Translation: Despite her interest in it, she didn’t sit around watching television all day.
Caserta attended the High School of the Performing Arts, where she had a lightbulb moment at a crucial time. While at that school, she “had applied to all of the arts colleges’ programs that would have been necessary to move on and pursue a career in the arts. I was close to graduation in my senior year and decided I never wanted to dance again. Then I thought, now what do I do? I didn’t get into the Tisch School of the Arts. I bombed my audition at NYU terribly. It was devastating. That would have been my safety net. None of the other programs that I applied to or was accepted into really was appropriate for anything other than a serious dance program.”
She then decided to attend Hunter College. “I was going to analyze my life and see if I was going to take dance up again and audition, see if I could make it as a Broadway star in musical theater,” she recalled. Her only other option was to “pursue the only other interest that I had and that I thought I could potentially be good at, and that was the media. I enrolled in every media studies course that I could fit into my schedule and fell in love.” Caserta became a media studies major and “abandoned dance forever.”
Plainly, the media was meant for Caserta, or vice versa. Her first job in the industry was as a marketing manager at the Food Network. A three-year stint working with Gerry Laybourne at Oxygen Media (during pre-launch and its first two years) followed. Then she moved over to Court TV, and then on to IFC as Senior Vice President of Marketing. She left briefly to be General Manager of fuse, then returned to IFC as Executive Vice President of Marketing, Scheduling, Communications and Alternative Programming … eventually moving up to her current role as President.
Caserta lives in Somers, New York, with her husband Anthony Priore and their sons, ages 6 and 10. There is no evidence to date that either boy has inherited his mother’s talent in dance. “Not at all,” Caserta laughed. “In fact, they’re wildly uncoordinated. Then again dancers are, too. Dancers are very clumsy, contrary to what people might think.”
Caserta’s youngest son has severe Autism Spectrum Disorder, which led Caserta to connect with Autism Speaks, the charitable organization founded by former NBC Universal Chairman Bob Wright and his wife Suzanne. She’s on the committee for the organization’s annual New York Chef Gala. “I contribute as much time as I can. For parents like my husband and I they are a great source of compassion and resources. What Bob and Suzanne have done is incredible. I can’t help but thank them every time I see them at one of those events as a parent.”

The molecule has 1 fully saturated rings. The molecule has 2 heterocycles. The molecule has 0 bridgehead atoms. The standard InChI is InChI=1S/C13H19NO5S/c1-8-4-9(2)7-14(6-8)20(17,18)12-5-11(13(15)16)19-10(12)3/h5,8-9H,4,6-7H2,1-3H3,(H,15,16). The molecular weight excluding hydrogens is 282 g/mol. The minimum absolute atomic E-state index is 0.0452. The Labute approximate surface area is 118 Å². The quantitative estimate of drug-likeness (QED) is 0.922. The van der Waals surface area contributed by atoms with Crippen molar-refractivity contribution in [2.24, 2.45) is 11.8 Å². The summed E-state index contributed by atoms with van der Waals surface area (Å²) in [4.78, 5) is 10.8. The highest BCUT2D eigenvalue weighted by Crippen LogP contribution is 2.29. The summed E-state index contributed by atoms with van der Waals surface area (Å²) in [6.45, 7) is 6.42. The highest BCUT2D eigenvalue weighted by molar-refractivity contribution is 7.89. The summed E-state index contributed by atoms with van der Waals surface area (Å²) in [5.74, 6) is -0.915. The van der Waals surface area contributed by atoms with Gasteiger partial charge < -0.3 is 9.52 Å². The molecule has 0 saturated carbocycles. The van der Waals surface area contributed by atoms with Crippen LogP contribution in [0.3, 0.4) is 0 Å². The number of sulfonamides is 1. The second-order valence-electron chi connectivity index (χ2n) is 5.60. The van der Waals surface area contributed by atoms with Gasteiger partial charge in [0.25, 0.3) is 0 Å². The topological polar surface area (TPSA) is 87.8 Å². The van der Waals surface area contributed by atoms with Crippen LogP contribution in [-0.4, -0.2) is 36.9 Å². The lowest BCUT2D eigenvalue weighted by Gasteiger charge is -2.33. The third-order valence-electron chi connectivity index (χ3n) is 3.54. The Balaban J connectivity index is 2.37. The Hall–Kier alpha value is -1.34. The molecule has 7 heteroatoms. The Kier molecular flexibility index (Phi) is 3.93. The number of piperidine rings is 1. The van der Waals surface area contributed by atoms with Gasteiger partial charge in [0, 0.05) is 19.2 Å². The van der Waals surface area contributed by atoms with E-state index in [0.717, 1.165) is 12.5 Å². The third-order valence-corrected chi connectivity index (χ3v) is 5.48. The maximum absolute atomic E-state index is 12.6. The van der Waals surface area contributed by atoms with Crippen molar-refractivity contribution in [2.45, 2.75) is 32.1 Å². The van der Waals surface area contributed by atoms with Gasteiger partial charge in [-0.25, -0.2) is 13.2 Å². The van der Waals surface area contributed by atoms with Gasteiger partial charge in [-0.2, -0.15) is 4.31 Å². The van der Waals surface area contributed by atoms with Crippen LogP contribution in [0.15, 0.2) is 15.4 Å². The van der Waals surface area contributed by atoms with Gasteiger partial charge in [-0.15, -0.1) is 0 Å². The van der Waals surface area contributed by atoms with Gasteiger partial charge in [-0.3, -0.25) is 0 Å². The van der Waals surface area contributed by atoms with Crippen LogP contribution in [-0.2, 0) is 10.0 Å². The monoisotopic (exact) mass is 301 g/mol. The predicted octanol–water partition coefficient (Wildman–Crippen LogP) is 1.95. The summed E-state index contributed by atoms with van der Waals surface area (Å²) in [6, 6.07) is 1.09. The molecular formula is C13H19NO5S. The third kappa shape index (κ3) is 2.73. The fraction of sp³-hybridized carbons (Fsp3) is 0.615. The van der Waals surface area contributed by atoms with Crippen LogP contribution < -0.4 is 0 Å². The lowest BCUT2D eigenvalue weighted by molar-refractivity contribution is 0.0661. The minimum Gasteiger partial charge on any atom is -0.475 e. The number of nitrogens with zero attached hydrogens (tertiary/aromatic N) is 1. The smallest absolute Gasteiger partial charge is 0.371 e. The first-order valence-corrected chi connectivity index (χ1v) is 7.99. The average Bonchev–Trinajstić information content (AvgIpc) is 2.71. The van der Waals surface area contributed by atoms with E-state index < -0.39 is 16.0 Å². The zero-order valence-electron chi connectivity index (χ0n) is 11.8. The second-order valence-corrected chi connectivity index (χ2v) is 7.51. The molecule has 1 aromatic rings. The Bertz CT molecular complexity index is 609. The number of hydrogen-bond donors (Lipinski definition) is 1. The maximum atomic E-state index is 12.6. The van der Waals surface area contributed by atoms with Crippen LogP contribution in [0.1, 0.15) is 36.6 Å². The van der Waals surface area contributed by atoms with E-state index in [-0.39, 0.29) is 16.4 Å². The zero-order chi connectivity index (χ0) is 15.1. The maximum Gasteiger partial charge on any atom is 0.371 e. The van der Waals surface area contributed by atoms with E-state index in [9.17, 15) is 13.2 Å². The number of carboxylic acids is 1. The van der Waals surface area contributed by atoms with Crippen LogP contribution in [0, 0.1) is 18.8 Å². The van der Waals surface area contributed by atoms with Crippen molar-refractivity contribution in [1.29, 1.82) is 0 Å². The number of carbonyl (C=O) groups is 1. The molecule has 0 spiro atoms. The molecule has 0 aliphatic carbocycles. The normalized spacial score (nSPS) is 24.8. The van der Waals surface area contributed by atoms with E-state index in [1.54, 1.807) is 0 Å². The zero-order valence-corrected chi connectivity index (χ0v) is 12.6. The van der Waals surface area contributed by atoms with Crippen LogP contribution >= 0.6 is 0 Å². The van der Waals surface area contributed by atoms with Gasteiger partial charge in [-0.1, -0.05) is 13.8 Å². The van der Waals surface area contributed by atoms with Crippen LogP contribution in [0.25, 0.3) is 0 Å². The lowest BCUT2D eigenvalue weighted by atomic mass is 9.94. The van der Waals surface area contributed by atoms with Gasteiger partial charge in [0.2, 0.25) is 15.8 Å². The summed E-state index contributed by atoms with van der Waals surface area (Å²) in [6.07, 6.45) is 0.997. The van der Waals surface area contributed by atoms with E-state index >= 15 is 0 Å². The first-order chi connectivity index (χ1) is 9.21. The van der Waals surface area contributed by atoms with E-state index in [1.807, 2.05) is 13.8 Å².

Getting back to IFC and “Portlandia,” Caserta noted that the success of the show has been a reflection of IFC’s decision back in 2010 to become known as an “alt-comedy” network. (It was at that time that the network transitioned from being commercial free to advertiser supported.) It’s the opposite of what has happened with many basic cable channels in recent years; time and again a network has had a hit series or two that may not have been in line with its initial identity and has shifted its focus and altered its brand simply to maximize the power of said shows.
“How many times do you see networks throw a lot of things out there and something resonates and they go, ‘Okay, that’s what we want to be?’” Caserta asked. “We’re going to be the hip hop channel, the ex-wives channel, the high school girl channel …
“But we said we want to be this, and it all came right in line with the brand. That doesn’t happen all that often.”
Part of the success of IFC in general and “Portlandia” in particular is that they attract people who don’t necessarily watch a lot of television. “[Our audience] is very discerning,” Caserta said. “They don’t watch mindless TV, which is why they like smart comedy. They’re not heavy watchers, but they are drawn to a show or an environment.
“We’ve spoken to our advertisers about it,” she continued. “Despite there being larger networks and a lot of competition, the advertising community has been so welcoming and such fans, rooting for us. They liked the notion of a brand that wasn’t conforming or slouching to the middle and one that was proudly saying we’re embracing what’s different about everybody else.”